Boys and girls standing with trays of sprays of wattle decorated with small Australian flags ready for their fund raising Wattle Day activities in Adelaide, South Australia, 1914.
Image courtesy State Library of South Australia PRG280_1_10_384
The first Wattle Day was held on 1 September, 1910 in Sydney, Melbourne and Adelaide. Though plans to celebrate Wattle Day nationally were interrupted by the outbreak of the First World War, Wattle Day served as a strong symbol of patriotism during the war with the Red Cross using it as a focus for fundraising for the war effort.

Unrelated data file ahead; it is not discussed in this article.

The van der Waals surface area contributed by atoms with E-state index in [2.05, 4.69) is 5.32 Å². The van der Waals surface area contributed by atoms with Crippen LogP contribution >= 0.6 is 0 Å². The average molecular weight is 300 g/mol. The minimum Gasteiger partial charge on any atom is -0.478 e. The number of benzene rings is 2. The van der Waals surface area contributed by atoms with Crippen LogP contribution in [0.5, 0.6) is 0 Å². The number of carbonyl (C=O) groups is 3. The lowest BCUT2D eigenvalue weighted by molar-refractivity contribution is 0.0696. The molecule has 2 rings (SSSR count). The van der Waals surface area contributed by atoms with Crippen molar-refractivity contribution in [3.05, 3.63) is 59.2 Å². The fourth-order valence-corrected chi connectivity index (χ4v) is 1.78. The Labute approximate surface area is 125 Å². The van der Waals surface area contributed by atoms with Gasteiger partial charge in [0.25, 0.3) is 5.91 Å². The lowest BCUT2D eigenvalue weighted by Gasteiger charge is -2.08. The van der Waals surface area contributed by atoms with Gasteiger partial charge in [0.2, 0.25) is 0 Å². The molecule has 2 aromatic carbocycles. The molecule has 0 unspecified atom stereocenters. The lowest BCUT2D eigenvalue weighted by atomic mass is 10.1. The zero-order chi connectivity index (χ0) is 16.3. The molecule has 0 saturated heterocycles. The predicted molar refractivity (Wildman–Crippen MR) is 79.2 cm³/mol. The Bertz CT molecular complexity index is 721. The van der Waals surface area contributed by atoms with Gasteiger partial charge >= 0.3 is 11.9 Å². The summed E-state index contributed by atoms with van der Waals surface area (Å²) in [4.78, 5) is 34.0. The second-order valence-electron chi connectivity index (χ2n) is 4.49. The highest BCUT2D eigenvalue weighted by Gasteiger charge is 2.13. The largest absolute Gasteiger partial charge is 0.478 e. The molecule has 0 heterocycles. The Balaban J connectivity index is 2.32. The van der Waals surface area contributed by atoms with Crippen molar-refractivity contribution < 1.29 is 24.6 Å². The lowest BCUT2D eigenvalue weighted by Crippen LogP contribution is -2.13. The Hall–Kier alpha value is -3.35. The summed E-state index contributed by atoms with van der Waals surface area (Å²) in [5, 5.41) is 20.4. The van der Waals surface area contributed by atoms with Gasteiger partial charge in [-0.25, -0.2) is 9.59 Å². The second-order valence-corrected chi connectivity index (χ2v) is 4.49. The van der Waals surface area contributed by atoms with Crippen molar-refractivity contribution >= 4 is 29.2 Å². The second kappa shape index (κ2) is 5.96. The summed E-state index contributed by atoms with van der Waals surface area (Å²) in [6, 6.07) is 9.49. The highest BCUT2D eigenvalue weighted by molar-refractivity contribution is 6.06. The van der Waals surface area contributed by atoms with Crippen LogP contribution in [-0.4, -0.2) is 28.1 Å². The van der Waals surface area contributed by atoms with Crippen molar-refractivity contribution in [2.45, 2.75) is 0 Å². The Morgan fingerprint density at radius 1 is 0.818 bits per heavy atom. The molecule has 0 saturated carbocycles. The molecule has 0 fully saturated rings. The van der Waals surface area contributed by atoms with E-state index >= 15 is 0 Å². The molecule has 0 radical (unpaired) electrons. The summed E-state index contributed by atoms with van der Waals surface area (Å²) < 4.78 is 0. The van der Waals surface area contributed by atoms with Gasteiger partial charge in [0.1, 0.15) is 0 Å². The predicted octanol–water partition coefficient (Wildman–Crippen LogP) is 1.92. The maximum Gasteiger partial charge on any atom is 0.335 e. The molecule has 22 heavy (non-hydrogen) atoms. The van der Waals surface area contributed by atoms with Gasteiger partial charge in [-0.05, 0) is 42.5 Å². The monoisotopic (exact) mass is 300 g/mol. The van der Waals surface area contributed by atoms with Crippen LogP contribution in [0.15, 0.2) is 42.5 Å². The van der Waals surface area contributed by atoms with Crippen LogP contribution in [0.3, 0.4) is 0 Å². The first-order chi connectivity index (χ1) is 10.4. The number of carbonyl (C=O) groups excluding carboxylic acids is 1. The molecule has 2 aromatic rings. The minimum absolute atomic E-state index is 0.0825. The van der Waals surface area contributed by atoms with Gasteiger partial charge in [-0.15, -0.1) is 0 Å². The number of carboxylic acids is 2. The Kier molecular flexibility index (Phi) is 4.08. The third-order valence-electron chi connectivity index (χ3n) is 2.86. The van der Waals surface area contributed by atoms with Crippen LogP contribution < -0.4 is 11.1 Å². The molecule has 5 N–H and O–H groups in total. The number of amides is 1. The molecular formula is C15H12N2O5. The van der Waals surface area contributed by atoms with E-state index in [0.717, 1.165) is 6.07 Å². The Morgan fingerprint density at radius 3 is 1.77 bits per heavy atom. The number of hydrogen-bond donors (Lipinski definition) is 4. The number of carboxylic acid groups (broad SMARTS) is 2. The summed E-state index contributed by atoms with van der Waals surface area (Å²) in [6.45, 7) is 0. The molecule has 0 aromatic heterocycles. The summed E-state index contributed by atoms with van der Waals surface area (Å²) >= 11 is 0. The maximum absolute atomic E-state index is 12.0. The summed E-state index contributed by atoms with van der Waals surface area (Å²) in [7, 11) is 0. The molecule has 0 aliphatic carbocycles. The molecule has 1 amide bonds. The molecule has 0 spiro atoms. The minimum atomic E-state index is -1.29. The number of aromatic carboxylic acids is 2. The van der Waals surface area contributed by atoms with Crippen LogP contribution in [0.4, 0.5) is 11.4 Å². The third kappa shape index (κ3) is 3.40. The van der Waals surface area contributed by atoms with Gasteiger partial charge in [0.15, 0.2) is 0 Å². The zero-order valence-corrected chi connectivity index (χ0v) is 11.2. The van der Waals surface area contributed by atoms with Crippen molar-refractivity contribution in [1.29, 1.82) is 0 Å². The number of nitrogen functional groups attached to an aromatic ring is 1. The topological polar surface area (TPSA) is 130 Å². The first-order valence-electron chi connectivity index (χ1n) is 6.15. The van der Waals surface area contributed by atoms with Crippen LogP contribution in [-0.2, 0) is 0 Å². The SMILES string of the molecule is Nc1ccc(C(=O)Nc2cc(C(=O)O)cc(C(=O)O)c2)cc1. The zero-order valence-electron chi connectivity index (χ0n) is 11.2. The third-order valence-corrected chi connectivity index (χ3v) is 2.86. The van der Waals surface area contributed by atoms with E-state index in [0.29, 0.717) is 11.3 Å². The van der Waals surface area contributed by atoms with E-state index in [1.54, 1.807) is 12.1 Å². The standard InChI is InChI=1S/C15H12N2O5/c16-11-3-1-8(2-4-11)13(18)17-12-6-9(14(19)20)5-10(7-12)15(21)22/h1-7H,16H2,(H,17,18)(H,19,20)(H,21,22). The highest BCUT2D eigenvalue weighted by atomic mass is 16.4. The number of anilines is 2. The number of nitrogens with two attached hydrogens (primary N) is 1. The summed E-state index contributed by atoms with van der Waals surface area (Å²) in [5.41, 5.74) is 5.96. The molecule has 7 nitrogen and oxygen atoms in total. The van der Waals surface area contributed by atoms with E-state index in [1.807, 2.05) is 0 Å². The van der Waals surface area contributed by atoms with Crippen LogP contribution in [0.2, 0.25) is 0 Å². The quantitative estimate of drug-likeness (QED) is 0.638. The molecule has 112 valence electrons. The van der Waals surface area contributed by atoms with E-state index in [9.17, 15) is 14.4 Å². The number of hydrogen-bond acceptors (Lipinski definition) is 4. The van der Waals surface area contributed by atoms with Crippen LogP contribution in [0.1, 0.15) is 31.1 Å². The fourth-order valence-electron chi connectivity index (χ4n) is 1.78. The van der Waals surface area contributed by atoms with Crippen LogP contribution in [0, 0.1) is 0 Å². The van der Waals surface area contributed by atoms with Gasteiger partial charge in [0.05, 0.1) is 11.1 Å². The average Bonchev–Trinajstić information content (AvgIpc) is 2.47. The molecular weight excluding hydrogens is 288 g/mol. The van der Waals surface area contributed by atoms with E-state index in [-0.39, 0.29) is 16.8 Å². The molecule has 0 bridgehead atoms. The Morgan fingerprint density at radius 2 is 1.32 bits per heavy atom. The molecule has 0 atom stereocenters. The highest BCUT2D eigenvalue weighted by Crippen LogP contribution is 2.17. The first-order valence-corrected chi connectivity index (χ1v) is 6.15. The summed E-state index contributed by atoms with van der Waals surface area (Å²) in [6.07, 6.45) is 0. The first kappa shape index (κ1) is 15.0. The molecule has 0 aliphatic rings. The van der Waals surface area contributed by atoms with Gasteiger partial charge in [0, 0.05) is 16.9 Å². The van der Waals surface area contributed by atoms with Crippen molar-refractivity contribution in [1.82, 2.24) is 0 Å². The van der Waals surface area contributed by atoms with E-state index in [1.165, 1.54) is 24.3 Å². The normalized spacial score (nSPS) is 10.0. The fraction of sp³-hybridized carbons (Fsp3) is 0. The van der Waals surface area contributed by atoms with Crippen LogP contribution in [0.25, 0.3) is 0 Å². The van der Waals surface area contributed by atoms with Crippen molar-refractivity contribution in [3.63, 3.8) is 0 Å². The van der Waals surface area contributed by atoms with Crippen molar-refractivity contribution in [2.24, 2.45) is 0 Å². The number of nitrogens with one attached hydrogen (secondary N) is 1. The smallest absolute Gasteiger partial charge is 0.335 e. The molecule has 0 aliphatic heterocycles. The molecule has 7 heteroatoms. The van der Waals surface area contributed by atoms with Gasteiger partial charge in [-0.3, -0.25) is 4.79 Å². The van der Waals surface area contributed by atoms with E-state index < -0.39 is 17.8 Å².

The Golden Wattle, flowering during late winter and early spring, grows around the country and is the national floral emblem. Unlike many other national celebrations at the time, Wattle Day was purely Australian, with no ties to Great Britain.